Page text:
This Isn't Your Dad's Desktop Virtualization
By user12601629 on Feb 12, 2008
Today, Sun announced it has signed an agreement to acquire a small, German company called innotek. innotek is the developer of the super slick VirtualBox application. I think his is a huge deal for xVM, and even Sun as a whole, and I wanted to take a minute and tell you why.
I remember the first developer desktop virtualization product I ever bought. It was 1994 and I was running a small Mac-only, boutique software development house. We wanted to port our most popular Mac application to Windows (heresy, I know!). I had limited desk space in my little office and I didn't want to buy a PC -- lest it fill up my entire desk. Instead, I bought a PowerMac 6100 DOS Compatible system. This crazy little computer was a standard PowerPC-based Macintosh with a funny half-height daughter card carrying a 486 processor. You could actually run Mac System 7 and Windows 3.1 AT THE SAME TIME and switch between them quickly. It was totally crazy, but I totally loved it. I was able to swap back and forth between these two OSs on the fly and test different versions of my app. In the end, solutions like this were pretty expensive, and the performance/$ sucked, so they died off. However, thanks to virtualization, the idea has resurfaced in much more viable software-only form in recent years.
VirtualBox is software designed to allow users to run multiple operating systems on top of whatever OS they currently have installed. Whether you choose Windows, Mac, Linux or Solaris as your default desktop of choice, VirtualBox will ride on top of it and allow you to "host" any arbitrary collection of operating system instances. Software developers everywhere are starting to discover this way of operating, and these desktop virtualization solutions are quickly becoming part of the common developer toolkit. In fact, these days there are several pieces of software that offer some of this functionality, but VirtualBox is unique because it's completely free and open source, and supports almost every OS known to man. It's no wonder that it's been downloaded over four million times in just over a year.
Now, as cool as VirtualBox sounds, some folks may be thinking that this sounds awfully similar to the xVM Server product we announced back in November. Is this redundant? Certainly xVM Server and VirtualBox both offer a computer the ability to run multiple operating systems. However, xVM Server and VirtualBox are products targeted at radically different markets. Here's how I look at these.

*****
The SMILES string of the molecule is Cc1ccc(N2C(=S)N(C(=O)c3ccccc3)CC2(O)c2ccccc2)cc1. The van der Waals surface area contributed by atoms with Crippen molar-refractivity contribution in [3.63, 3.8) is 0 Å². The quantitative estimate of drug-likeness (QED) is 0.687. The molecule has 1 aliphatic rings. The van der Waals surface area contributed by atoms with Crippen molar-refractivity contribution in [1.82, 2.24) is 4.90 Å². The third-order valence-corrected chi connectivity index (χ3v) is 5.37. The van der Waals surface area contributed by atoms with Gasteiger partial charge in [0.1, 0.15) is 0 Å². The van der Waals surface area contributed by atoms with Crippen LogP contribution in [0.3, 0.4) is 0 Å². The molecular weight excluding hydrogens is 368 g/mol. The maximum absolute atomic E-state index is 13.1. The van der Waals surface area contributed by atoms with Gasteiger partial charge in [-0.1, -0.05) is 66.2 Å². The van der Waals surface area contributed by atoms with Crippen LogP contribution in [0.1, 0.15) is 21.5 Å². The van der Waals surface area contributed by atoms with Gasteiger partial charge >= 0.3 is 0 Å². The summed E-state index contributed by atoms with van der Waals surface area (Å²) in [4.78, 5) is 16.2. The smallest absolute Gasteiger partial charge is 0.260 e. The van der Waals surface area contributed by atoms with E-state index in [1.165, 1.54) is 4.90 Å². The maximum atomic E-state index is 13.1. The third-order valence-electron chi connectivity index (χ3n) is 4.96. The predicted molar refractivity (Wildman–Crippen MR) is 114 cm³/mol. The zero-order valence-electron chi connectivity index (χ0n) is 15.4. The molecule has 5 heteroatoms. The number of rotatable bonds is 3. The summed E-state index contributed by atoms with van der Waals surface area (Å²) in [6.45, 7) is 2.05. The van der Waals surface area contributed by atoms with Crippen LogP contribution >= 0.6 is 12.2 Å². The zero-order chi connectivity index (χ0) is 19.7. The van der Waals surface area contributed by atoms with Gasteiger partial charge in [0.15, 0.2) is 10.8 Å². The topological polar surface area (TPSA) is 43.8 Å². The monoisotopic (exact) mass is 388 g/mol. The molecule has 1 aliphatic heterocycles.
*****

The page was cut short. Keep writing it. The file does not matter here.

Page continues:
Sun xVM Server is a bare-metal hypervisor. This means it installs directly on the hardware, not on top of an existing operating system. It's a purpose-built software appliance with functionality to enable server consolidation and dynamic IT. It includes high-end, data center features like live VM migration and dynamic self-healing. This is datacenter grade virtualization. Along with Sun xVM Ops Center, xVM Server will become the engine that drives a dynamic data center.
VirtualBox is what is technically referred to as a type-2 hypervisor. It's an application that installs on top of an existing operating system. VirtualBox supports Windows, Linux, Mac and Solaris hosts, which means you can use it with your laptop no matter what OS you choose for your "native" environment. This makes VirtualBox a software developer's dream. You can easily set up multiple virtual machines to develop and test your multi-tier or cross platform applications -- all on a single box! VirtualBox doesn't have xVM Server's data center features, like live migration, but it's incredibly light-weight. I installed it this weekend. The download was only 17 MB and the install took only minutes. In less than 15 minutes from when I started the download until I was ready to start installing guests.
So, the way I look at it, VirtualBox really fills out Sun's virtualization suite. Where xVM Server is competitive with something like VMware ESX Server, VirtualBox is more like VMware Workstation/Fusion or Parallels Desktop. Except of course, that VirtualBox supports more host platforms than any of these products, and is open source and free!
So, this is all good, but if we're going to continue to give it away, why is Sun investing in VirtualBox? In short, because the developers that build applications have a huge amount of influence on how they're deployed. We believe that developers using VirtualBox can help guide their friends in the data center towards xVM Server as the preferred deployment engine. Beyond that, I think there is a huge opportunity to link with Sun's other developer-related assets like NetBeans, Glassfish and (soon) MySQL. Imagine the virtual software appliances we can create using these assets, and developers will be able to start using them instantly, making it way easier to install and configure these things.
If you haven't heard of VirtualBox, that's OK. Despite it's gaining popularity, it seems there are still lots of people to tell. In fact, in December, LinuxDesktop.com (an affiliate of eWeek) called it "The best virtualization program you've never heard of." For another recent review of VirtualBox, you can go check out Techthrob, which favorably compares it vs. several other options. However, the best thing you can do is go download it yourself and check it out. Now with Sun behind it, you can bet a lot more people will hear of it soon!